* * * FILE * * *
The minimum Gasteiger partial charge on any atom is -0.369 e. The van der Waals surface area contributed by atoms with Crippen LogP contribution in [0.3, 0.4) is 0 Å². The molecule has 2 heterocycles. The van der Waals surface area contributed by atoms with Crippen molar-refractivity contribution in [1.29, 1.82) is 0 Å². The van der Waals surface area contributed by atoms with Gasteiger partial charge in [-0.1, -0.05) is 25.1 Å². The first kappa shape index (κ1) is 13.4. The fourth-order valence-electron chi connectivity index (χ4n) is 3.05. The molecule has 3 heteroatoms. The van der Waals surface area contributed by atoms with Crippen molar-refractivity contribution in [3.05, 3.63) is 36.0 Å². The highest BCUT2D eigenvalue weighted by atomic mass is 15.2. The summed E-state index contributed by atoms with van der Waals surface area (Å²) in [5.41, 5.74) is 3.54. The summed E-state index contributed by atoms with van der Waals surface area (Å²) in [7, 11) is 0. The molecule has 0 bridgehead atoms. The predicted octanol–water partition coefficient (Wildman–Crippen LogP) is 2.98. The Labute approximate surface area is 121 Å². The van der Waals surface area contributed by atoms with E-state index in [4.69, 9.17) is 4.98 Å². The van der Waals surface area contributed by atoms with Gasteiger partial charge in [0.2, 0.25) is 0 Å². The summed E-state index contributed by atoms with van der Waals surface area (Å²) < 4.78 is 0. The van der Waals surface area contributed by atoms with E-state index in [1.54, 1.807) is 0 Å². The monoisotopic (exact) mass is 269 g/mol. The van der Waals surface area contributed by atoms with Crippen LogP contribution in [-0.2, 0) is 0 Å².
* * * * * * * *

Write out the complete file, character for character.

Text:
The minimum Gasteiger partial charge on any atom is -0.369 e. The van der Waals surface area contributed by atoms with Crippen LogP contribution in [0.3, 0.4) is 0 Å². The molecule has 2 heterocycles. The van der Waals surface area contributed by atoms with Crippen molar-refractivity contribution in [1.29, 1.82) is 0 Å². The van der Waals surface area contributed by atoms with Gasteiger partial charge in [-0.1, -0.05) is 25.1 Å². The first kappa shape index (κ1) is 13.4. The fourth-order valence-electron chi connectivity index (χ4n) is 3.05. The molecule has 3 heteroatoms. The van der Waals surface area contributed by atoms with Crippen molar-refractivity contribution in [3.05, 3.63) is 36.0 Å². The highest BCUT2D eigenvalue weighted by atomic mass is 15.2. The summed E-state index contributed by atoms with van der Waals surface area (Å²) in [5.41, 5.74) is 3.54. The summed E-state index contributed by atoms with van der Waals surface area (Å²) in [7, 11) is 0. The molecule has 0 bridgehead atoms. The predicted octanol–water partition coefficient (Wildman–Crippen LogP) is 2.98. The Labute approximate surface area is 121 Å². The van der Waals surface area contributed by atoms with E-state index in [4.69, 9.17) is 4.98 Å². The van der Waals surface area contributed by atoms with Gasteiger partial charge in [0.2, 0.25) is 0 Å². The summed E-state index contributed by atoms with van der Waals surface area (Å²) < 4.78 is 0. The van der Waals surface area contributed by atoms with E-state index in [1.54, 1.807) is 0 Å². The monoisotopic (exact) mass is 269 g/mol. The van der Waals surface area contributed by atoms with Crippen LogP contribution in [-0.2, 0) is 0 Å².